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February 11 who can think of it?

We are taught to admire strong art, but not to notice how different it is from daily life, or why. The difference is that art is after something specific.

So here we have Goya’s famous painting of French troops executing rebellious Spanish civilians during the Napoleonic wars. Goya arranges the elements so that we get his point at a glance. The firing squad is anonymous and professional. The victims are a softly rounded cluster of individuals centering on the white-shirted man in the center. He is the predominant figure because his shirt sets him off, his face is the one we see clearly, and he is the focus of the visual arrowhead formed by the ground rising from the lamp, and the line of slightly depressed muskets. He raises his hands, seemingly not so much for mercy as in disbelief. Expressed or implied, disbelief is a recurrent theme in Goya’s work, as in the drawing to the right. It is, presumably, his point here. It’s a good point, and powerfully made, in part because of

Goya- who can think of it? c.1820
Goya – 3rd of May, 1808 1814















Goya’s reserve as an artist. The message is the focus. You get the hit; only then, if you care to, do you analyze how he creates his effects. Goya’s technique is dynamite, but it’s not what you notice.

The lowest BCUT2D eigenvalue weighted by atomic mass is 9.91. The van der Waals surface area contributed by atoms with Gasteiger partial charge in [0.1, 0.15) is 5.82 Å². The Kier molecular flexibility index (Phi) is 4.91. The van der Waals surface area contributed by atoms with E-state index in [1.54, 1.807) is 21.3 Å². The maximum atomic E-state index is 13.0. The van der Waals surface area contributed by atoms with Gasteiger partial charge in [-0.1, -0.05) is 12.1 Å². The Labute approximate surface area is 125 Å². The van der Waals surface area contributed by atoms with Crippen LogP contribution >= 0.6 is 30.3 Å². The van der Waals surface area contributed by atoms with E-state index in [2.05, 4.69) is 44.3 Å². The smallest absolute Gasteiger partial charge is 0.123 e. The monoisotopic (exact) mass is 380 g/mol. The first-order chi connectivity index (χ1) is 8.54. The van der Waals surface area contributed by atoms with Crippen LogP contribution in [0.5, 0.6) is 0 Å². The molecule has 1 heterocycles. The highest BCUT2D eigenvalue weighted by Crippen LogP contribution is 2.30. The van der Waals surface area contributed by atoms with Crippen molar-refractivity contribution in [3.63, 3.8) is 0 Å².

As compared to this Picasso, which quotes from both the Goya and the Manet next to it. But its triple-barreled ray-guns and stylish imagery cry out “hot art!” louder than anger or pity. As a result it has no emotional impact to speak of—with the exception of the calm, central female figure, lifted, it seems, from the figure of Maximilian in the Manet.

Manet – Execution of Emperor Maximilian 1867
Picasso-Massacre in Korea-1951 (Musee Picasso, Paris)











Of that figure, strangely enough, we encounter a moving reprise in this photo from revolutionary Iran: the man on the right, the dominant figure, orderly and dignified in the moment before death. Only his clenched left hand betrays his tension.

Iran 1979 (

How similar this scene is to Goya’s, but how unlike. What, exactly, strikes us? Without Goya’s focus, we have to think about it.  The bearing of the victims? The clownish amateurs of the firing squad? Or the little gaggle of spectators, the casually parked jeep, the nondescript landscape with that distracting white building? The photo is evidence, not summation. We are left to apply our own predispositions, and draw our own conclusions—an exercise of judgment that Goya, in the case of the 3rd of May, has preempted in order to make his point.